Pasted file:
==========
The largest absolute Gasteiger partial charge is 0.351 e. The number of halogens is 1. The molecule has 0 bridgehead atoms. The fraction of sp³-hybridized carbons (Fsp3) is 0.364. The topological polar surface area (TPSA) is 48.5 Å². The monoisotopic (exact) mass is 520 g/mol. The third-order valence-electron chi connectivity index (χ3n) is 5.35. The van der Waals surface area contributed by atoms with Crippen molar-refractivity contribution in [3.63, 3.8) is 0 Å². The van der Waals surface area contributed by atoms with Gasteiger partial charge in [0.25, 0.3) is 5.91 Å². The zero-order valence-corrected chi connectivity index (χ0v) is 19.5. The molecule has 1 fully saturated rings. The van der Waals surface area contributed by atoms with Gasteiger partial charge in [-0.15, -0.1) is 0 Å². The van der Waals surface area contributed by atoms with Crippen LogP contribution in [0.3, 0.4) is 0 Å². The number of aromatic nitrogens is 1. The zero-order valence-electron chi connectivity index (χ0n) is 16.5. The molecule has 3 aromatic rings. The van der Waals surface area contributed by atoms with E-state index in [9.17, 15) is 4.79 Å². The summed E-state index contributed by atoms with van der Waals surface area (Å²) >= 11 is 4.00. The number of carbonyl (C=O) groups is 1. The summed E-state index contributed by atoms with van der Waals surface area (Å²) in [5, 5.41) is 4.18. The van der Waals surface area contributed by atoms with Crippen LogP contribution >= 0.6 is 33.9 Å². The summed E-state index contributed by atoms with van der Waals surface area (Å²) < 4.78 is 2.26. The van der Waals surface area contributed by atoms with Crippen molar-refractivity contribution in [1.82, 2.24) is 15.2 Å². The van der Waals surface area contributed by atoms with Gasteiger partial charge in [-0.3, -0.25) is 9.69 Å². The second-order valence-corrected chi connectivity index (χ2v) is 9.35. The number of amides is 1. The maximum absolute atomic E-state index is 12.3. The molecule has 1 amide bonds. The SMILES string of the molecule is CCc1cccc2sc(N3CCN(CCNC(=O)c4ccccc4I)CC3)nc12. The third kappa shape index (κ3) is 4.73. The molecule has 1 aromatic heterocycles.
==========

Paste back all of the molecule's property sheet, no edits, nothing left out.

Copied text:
The largest absolute Gasteiger partial charge is 0.351 e. The number of halogens is 1. The molecule has 0 bridgehead atoms. The fraction of sp³-hybridized carbons (Fsp3) is 0.364. The topological polar surface area (TPSA) is 48.5 Å². The monoisotopic (exact) mass is 520 g/mol. The third-order valence-electron chi connectivity index (χ3n) is 5.35. The van der Waals surface area contributed by atoms with Crippen molar-refractivity contribution in [3.63, 3.8) is 0 Å². The van der Waals surface area contributed by atoms with Gasteiger partial charge in [0.25, 0.3) is 5.91 Å². The zero-order valence-corrected chi connectivity index (χ0v) is 19.5. The molecule has 1 fully saturated rings. The van der Waals surface area contributed by atoms with Gasteiger partial charge in [-0.15, -0.1) is 0 Å². The van der Waals surface area contributed by atoms with Crippen LogP contribution in [0.3, 0.4) is 0 Å². The number of aromatic nitrogens is 1. The zero-order valence-electron chi connectivity index (χ0n) is 16.5. The molecule has 3 aromatic rings. The van der Waals surface area contributed by atoms with E-state index in [9.17, 15) is 4.79 Å². The summed E-state index contributed by atoms with van der Waals surface area (Å²) >= 11 is 4.00. The number of carbonyl (C=O) groups is 1. The summed E-state index contributed by atoms with van der Waals surface area (Å²) in [5, 5.41) is 4.18. The van der Waals surface area contributed by atoms with Crippen LogP contribution >= 0.6 is 33.9 Å². The summed E-state index contributed by atoms with van der Waals surface area (Å²) < 4.78 is 2.26. The van der Waals surface area contributed by atoms with Crippen molar-refractivity contribution in [1.82, 2.24) is 15.2 Å². The van der Waals surface area contributed by atoms with Gasteiger partial charge in [-0.3, -0.25) is 9.69 Å². The second-order valence-corrected chi connectivity index (χ2v) is 9.35. The number of amides is 1. The maximum absolute atomic E-state index is 12.3. The molecule has 1 amide bonds. The SMILES string of the molecule is CCc1cccc2sc(N3CCN(CCNC(=O)c4ccccc4I)CC3)nc12. The third kappa shape index (κ3) is 4.73. The molecule has 1 aromatic heterocycles.